# Limiting Reagent Stoichiometry

What mass of precipitate forms when a solution containing 6.24 g of potassium sulfide is reacted with a solution containing 19.2 g of barium nitrate?

I have already identified the limiting reagent $\left(\text{K}_2 \text{S}\right)$ as well as the mass of the precipitate.

My question, however, is: why is the Barium Sulfide formed in the product a solid and not aqueous? I thought the problem translated into the molecular equation: $$\text{K}_2 \text{S}_{\text{(aq)}} + {\text{Ba}(\text{NO}_3)_2}_{\text{(aq)}} \ce {->} 2{\text{KNO}_3}_{\text{(aq)}} + \text{BaS}_{\text{(aq)}}$$

But according to the answer key I was given, $\text{BaS}$ is a solid precipitate, not aqueous. How can that compound be a solid if, according to solubility rules, all sulfides plus an alkali earth metal are soluble? Shouldn't it be aqueous, not solid?

Please help, thanks :)

• You're right, it is soluble, given enough water. However, potassium nitrate is WAYYY more soluble, so it will dissociate first. If there's not enough water for both of them to dissociate, the barium sulfide will precipitate out first. – wes3449 Feb 5 '15 at 14:54
• Oh, okay. So in general, when doing these types of questions, what guidelines should I abide by to figure out if a compound in the product is aqueous or not (other than solubility rules)? – A is for Ambition Feb 5 '15 at 15:10
• Did the question specify which product was the precipitate? – wes3449 Feb 5 '15 at 18:20
• @wes3449 it didn't, unfortunately. the question was what i typed verbatim – A is for Ambition Feb 5 '15 at 19:32
• See my answer for a moderately detailed explanation. – wes3449 Feb 5 '15 at 19:52

## 2 Answers

So basically this problem is bad and incomplete (they tend to be at this level) in that it doesn't give you the concentrations/volumes of the reagents/solutions, so we end up making several assumptions. First of all, precipitates cannot be aqueous, by definition they are solids. So the way you end up solving this question is by assuming one of the products precipitates out completely, and it is the least soluble one that precipitates out (barium sulfide in this case). Unfortunately, this isn't exactly accurate.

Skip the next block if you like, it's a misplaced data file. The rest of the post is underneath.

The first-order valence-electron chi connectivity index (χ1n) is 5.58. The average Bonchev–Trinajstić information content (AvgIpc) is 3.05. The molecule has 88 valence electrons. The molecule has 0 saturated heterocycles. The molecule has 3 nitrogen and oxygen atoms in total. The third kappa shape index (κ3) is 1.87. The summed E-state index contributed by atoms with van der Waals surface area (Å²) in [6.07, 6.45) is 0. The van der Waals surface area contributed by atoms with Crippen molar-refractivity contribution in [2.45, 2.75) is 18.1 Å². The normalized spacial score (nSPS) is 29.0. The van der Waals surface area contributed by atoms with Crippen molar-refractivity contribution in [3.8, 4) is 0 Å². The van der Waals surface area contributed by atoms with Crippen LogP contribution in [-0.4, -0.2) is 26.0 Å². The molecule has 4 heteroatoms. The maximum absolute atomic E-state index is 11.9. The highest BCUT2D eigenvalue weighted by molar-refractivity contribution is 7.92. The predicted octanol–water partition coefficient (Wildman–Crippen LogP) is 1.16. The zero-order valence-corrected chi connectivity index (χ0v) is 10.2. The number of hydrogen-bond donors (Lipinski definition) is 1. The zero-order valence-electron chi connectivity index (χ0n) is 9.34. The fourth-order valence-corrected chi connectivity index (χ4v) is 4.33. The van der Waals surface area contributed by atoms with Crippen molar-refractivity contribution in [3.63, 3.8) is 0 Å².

In a real world scenario, given enough water you could have no precipitate at all, but most likely you would have a mix (not all of the barium sulfide would precipitate out of solution). At higher levels of chemistry (AP/IB -> post-secondary) you'll learn that none of these reactions (including the solubility ones) ever go to completion (some just go so far that you can assume they go to completion), and what you end up doing is using solubility constants to find out how much of each product is dissolved and/or precipitated. If you're interested in more info google "solubility constants" and "common ion effect".

• How do you know which compound is "more soluble" than another? – A is for Ambition Feb 5 '15 at 23:57
• Use a solubility chart such as this one – wes3449 Feb 6 '15 at 13:56

Generally speaking, if the problem doesn't give concentration or enough information to find concentration, you can't know whether all or only a portion of the product will dissolve. You need to know the solubility product constant (Ksp), the final volume, and the amount of each ion to calculate the amount that will dissolve.

However, this particular question has a complicating issue because:

$\ce{2BaS2 + 2H2O -> Ba(OH)2 + Ba(SH)2}$